After making the mistake of watching anti gun, network news coverage and listening to histrionic, soul sucking Democrats bleating, screaming their fabrication of reality into news cameras, I decided to seek something less fiction and more truth. So at 2 AM, I broke out the Kindle and resumed reading the latest installment of Cal Carver and his Space Team rascals. Space Team is a well written, if brainless piece of science fiction humor that massages the mind and does not attempt to undermine the U.S. Constitution and frighten children.
Somewhere between a woman with gills and an old guy who controlled time, I got to thinking about what would be the firearm equivalent of fun, relaxation and instant gratification. No bashing recoil, no brain pulsing report, no wallet emptying ammunition, and no requirement for an 1,800 yard shooting range. The best I could come up with was the 22 rimfire and it had to be an auto loader so there would be no need for bolt throwing, lever flicking, slide sliding, or action breaking. It also wouldn’t hurt if it was a quality rimfire, with pleasing aesthetics and a record of reliability and accuracy… The Ruger 10/22 Sporter.
The Ruger 10/22 projects of the past have concluded with little of the original rifle while transforming a good deal of my meager financial resources into third party, performance part alchemy. The resulting bullet “twacks” through targets were only moderately more huddled than the Ruger 10/22 factory target versions.This time around, I thought I’d leave the gun alone, mount a scope to minimize my eyesight’s influence of the rifle’s performance and see what happened.
Ruger 10/22 Sporter
|Point of Origin||Newport, NH|
|Type Action||Auto Loader|
|Receiver Material||Anodized Aluminum|
|Barrel Material||Alloy Steel Satin Blue|
|Scope Mount||Weaver Rail|
The design of the Ruger 10/22 began in the late 1950’s, a collaborative design from Harry Sefried, Bill Ruger and Doug McClenahan. Commercially introduced in 1964, production began in Ruger’s Southport, Connecticut factory not far from the original Ruger Corporation’s Station Street Red Barn. In 1970, 10/22 production was moved to the then new Ruger Newport, New Hampshire operation. Since that time, multiple millions of Ruger Model 10/22 firearms have been produced in many configurations and grades of finish for civilian and special military and law enforcement applications.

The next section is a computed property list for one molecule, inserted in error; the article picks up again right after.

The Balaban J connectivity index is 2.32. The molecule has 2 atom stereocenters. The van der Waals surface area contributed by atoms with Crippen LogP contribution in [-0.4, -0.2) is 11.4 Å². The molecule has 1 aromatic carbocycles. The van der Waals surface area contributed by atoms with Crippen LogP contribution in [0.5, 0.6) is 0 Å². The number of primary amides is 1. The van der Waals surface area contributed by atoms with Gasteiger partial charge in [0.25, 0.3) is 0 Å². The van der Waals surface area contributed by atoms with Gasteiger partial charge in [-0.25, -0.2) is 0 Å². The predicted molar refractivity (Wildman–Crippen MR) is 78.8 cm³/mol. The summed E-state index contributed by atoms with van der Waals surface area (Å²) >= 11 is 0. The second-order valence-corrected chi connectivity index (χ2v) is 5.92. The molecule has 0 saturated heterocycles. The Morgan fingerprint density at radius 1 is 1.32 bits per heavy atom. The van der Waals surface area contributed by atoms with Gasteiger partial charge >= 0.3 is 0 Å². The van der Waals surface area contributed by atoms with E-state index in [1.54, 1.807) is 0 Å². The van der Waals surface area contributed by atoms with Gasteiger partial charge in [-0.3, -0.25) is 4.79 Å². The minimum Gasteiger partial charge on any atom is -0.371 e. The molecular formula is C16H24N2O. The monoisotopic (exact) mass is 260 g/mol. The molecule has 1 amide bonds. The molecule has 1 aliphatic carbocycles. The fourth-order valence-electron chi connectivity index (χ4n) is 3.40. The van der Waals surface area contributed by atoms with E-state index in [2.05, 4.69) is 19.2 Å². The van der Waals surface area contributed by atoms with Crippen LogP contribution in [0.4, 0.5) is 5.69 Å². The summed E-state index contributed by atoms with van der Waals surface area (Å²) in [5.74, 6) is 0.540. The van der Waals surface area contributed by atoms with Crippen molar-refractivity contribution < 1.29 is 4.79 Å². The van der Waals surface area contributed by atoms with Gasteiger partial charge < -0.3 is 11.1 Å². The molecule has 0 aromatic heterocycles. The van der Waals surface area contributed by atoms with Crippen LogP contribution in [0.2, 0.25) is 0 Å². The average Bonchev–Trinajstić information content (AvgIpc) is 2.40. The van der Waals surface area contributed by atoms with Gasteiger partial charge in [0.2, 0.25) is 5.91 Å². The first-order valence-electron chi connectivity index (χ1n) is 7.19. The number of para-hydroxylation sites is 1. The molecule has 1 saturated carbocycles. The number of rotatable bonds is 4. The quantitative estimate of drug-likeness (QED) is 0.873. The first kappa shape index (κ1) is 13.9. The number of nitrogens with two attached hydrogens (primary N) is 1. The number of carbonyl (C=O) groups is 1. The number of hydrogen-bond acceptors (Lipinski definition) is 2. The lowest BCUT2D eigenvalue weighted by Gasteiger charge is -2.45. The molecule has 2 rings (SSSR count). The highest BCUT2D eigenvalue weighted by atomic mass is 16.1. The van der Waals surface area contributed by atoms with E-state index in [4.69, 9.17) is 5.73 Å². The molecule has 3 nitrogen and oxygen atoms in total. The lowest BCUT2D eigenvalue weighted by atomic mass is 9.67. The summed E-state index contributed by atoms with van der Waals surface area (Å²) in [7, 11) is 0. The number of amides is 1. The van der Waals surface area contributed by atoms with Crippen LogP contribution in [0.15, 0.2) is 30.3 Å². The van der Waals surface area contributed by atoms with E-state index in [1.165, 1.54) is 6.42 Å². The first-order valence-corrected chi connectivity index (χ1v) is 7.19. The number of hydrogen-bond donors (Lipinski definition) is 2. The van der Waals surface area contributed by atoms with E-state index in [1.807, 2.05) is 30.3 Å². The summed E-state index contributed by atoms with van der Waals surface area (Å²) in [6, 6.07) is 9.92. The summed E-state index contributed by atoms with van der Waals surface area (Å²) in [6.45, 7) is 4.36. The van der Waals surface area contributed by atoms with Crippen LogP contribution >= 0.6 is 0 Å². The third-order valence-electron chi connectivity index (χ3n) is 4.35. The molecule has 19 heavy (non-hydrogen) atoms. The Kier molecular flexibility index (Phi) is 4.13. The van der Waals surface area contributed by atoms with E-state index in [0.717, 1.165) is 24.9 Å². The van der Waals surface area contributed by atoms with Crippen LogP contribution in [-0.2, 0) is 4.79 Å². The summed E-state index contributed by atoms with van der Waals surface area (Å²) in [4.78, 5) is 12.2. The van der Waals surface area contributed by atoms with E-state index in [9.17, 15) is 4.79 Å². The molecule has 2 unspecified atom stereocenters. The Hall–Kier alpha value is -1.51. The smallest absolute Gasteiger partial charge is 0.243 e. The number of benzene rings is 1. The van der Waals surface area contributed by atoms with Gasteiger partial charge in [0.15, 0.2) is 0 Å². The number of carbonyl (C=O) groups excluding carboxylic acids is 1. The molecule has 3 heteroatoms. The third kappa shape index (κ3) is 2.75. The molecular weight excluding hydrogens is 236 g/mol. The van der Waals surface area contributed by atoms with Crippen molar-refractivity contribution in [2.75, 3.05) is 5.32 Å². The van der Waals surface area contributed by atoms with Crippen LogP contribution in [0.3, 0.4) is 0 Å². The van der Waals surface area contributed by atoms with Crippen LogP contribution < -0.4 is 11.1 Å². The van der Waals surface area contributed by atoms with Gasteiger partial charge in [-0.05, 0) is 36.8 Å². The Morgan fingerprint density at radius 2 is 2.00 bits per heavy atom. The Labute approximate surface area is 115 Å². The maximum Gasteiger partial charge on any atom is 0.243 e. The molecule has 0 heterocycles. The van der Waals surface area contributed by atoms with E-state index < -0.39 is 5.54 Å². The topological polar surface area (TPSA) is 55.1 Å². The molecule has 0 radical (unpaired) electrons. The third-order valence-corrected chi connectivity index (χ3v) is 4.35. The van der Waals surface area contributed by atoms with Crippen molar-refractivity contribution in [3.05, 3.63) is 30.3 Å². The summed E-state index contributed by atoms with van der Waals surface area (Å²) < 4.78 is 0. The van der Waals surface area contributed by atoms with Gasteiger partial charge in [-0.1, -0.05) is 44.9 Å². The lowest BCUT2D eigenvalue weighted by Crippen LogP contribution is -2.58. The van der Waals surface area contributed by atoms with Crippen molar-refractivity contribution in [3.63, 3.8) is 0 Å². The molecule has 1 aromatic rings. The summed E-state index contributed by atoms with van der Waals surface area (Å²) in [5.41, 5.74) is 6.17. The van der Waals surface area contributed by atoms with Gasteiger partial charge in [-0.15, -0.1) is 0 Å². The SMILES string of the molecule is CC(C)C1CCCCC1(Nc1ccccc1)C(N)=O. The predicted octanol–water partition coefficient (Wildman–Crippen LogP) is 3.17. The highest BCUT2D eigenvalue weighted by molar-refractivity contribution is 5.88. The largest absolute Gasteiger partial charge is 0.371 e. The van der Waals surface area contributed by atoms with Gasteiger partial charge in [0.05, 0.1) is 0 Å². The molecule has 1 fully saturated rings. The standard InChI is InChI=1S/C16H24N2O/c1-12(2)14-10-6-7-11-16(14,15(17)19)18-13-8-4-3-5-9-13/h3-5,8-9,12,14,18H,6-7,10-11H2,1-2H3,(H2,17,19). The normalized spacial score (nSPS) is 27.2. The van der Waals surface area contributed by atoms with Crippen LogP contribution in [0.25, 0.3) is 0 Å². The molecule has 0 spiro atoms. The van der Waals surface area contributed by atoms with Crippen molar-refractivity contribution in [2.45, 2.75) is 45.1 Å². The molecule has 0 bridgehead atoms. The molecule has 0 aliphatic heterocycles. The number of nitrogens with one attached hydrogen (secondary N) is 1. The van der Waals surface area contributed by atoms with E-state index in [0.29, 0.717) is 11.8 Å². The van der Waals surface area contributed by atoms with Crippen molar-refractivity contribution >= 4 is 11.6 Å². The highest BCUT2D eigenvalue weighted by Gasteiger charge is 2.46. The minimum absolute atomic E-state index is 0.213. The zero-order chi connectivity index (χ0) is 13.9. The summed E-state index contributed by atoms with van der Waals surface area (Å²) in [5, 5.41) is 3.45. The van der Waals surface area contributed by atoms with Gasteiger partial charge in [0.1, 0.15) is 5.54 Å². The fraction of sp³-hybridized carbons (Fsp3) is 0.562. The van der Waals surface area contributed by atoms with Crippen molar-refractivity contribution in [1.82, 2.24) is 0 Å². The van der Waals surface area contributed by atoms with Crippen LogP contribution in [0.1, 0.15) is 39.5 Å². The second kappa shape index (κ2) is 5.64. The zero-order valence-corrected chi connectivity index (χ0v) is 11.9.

A little closer look..
The Ruger 10/22 receiver is drilled and taped to accept a myriad of scope bases and ring combinations. A Weaver type rail is included that will accept Weaver compatible solid and hinged rings. For folks who like to keep rifle’s simple, the 10/22 Sporter is supplied with metallic sights. The rear sight folds to stay out of the way of an objective lens bell and the sight leaf is adjustable for elevation in graduations equal to 1″ at 25 yards. Windage adjustment is made my drifting the rear sight. The barrel band mounted front sight is not ramped, but its face is serrated and fitted with a brass bead.
The safety is an easy to reach and actuate cross bolt type. The 10/22 does not lock open on empty, but the action can be locked open by pulling back on the bolt handle and pressing the bolt lock rearward. The bolt lock is pressed upward to release the bolt. The flush magazine is released by pushing forward on the magazine release. The Sporter is compatible with all Ruger BX type magazines including 5, 10, 15, and 25 round versions.
The Ruger 10/22 Sporter is supplied with one opaque black ten round rotary magazine. I tend to use clear magazines that are available as accessories at the Ruger Shop and other retailers, because they make it easy to do a round count check. It is also handy to have extras preloading in a jacket pocket.
Live fire… not to be confused with SRV’s Crossfire
Five types of ammunition were selected to get a fix on the Sporter’s shooting personality. The picture of the loaded magazine illustrates the visual check feature of the transparent magazine and, apparently, how lax I am in magazine cleaning duties.
|Winchester Super Speed RN||40||1300||1249||1 7/8
|CCI Mini-Mag RN||40||1235||1216||3/4|
|Remington Golden Bullet||40||1255||1227||1 3/4|
|Remington Cyclone||36||1280||1313||1 1/8|
|Remington Target||40||1150||1112||1 3/8|
The industry test barrel length used to establish velocity standards is 24″. In comparison to other rimfire rifles we’ve tested, the Ruger 10/22 gives up nothing, even to bolt action guns with the same barrel length. For me, accuracy was excellent as the range was 100 yards, not 50 yards or 25 yards and shooting was done off of a forward placed shooting bag, outdoors on a day with gusting winds. Clearly squirrels are in jeopardy at that range, as might chipmunks if they weren’t so much fun to watch aimlessly scrambling around. Could the groups be tighter? Sure, but I might be tempted to just shoot CCI Mini-Mag ammo in the subject rifle rather than pick and poke at the rifle.
What can I say that I have not already said?. Nice walnut, nicely finished metal bits, accurate, and reliable. It is a rifle that instills pride of ownership. I call it a good looking rifle, my wife tells me it is pretty. One of the reasons my wife and I don’t share adjectives, but I can’t say she is wrong. It is a terrific departure from those club like synthetic stocked products that deliver accuracy and reliability, but not much else that appeals to the firearm enthusiast. The Ruger 10/22 Sporter, there is a lot to like.